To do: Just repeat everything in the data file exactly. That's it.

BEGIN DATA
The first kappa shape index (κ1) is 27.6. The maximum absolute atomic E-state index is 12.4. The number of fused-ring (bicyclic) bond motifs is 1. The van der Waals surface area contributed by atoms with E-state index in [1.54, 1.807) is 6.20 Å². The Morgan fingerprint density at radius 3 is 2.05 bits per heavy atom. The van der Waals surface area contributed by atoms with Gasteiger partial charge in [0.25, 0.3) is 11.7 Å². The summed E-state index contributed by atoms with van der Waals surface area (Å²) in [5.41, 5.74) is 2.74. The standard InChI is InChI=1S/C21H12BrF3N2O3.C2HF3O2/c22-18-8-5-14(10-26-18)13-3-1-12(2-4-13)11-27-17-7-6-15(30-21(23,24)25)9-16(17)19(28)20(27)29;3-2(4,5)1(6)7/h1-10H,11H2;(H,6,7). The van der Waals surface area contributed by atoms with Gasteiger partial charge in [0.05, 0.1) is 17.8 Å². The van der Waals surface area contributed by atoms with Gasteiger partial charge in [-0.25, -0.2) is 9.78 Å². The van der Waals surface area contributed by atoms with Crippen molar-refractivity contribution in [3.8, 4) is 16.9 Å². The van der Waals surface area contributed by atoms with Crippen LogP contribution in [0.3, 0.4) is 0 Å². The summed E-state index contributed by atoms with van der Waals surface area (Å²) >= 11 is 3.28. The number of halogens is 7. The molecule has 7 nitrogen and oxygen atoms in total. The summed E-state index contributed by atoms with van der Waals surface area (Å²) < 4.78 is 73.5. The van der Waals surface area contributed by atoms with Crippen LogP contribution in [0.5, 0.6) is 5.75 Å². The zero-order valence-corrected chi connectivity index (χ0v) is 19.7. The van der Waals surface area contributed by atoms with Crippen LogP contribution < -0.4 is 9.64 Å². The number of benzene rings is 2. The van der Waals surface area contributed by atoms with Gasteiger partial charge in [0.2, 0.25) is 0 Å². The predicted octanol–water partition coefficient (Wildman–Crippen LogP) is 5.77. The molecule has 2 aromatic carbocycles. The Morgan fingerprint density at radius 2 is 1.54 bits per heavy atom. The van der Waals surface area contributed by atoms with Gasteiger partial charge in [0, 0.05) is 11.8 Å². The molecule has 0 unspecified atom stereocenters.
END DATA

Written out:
The first kappa shape index (κ1) is 27.6. The maximum absolute atomic E-state index is 12.4. The number of fused-ring (bicyclic) bond motifs is 1. The van der Waals surface area contributed by atoms with E-state index in [1.54, 1.807) is 6.20 Å². The Morgan fingerprint density at radius 3 is 2.05 bits per heavy atom. The van der Waals surface area contributed by atoms with Gasteiger partial charge in [0.25, 0.3) is 11.7 Å². The summed E-state index contributed by atoms with van der Waals surface area (Å²) in [5.41, 5.74) is 2.74. The standard InChI is InChI=1S/C21H12BrF3N2O3.C2HF3O2/c22-18-8-5-14(10-26-18)13-3-1-12(2-4-13)11-27-17-7-6-15(30-21(23,24)25)9-16(17)19(28)20(27)29;3-2(4,5)1(6)7/h1-10H,11H2;(H,6,7). The van der Waals surface area contributed by atoms with Gasteiger partial charge in [0.05, 0.1) is 17.8 Å². The van der Waals surface area contributed by atoms with Gasteiger partial charge in [-0.25, -0.2) is 9.78 Å². The van der Waals surface area contributed by atoms with Crippen molar-refractivity contribution in [3.8, 4) is 16.9 Å². The van der Waals surface area contributed by atoms with Crippen LogP contribution in [0.3, 0.4) is 0 Å². The summed E-state index contributed by atoms with van der Waals surface area (Å²) >= 11 is 3.28. The number of halogens is 7. The molecule has 7 nitrogen and oxygen atoms in total. The summed E-state index contributed by atoms with van der Waals surface area (Å²) < 4.78 is 73.5. The van der Waals surface area contributed by atoms with Crippen LogP contribution in [0.5, 0.6) is 5.75 Å². The zero-order valence-corrected chi connectivity index (χ0v) is 19.7. The van der Waals surface area contributed by atoms with Crippen LogP contribution < -0.4 is 9.64 Å². The number of benzene rings is 2. The van der Waals surface area contributed by atoms with Gasteiger partial charge in [0.2, 0.25) is 0 Å². The predicted octanol–water partition coefficient (Wildman–Crippen LogP) is 5.77. The molecule has 2 aromatic carbocycles. The Morgan fingerprint density at radius 2 is 1.54 bits per heavy atom. The van der Waals surface area contributed by atoms with Gasteiger partial charge in [0, 0.05) is 11.8 Å². The molecule has 0 unspecified atom stereocenters.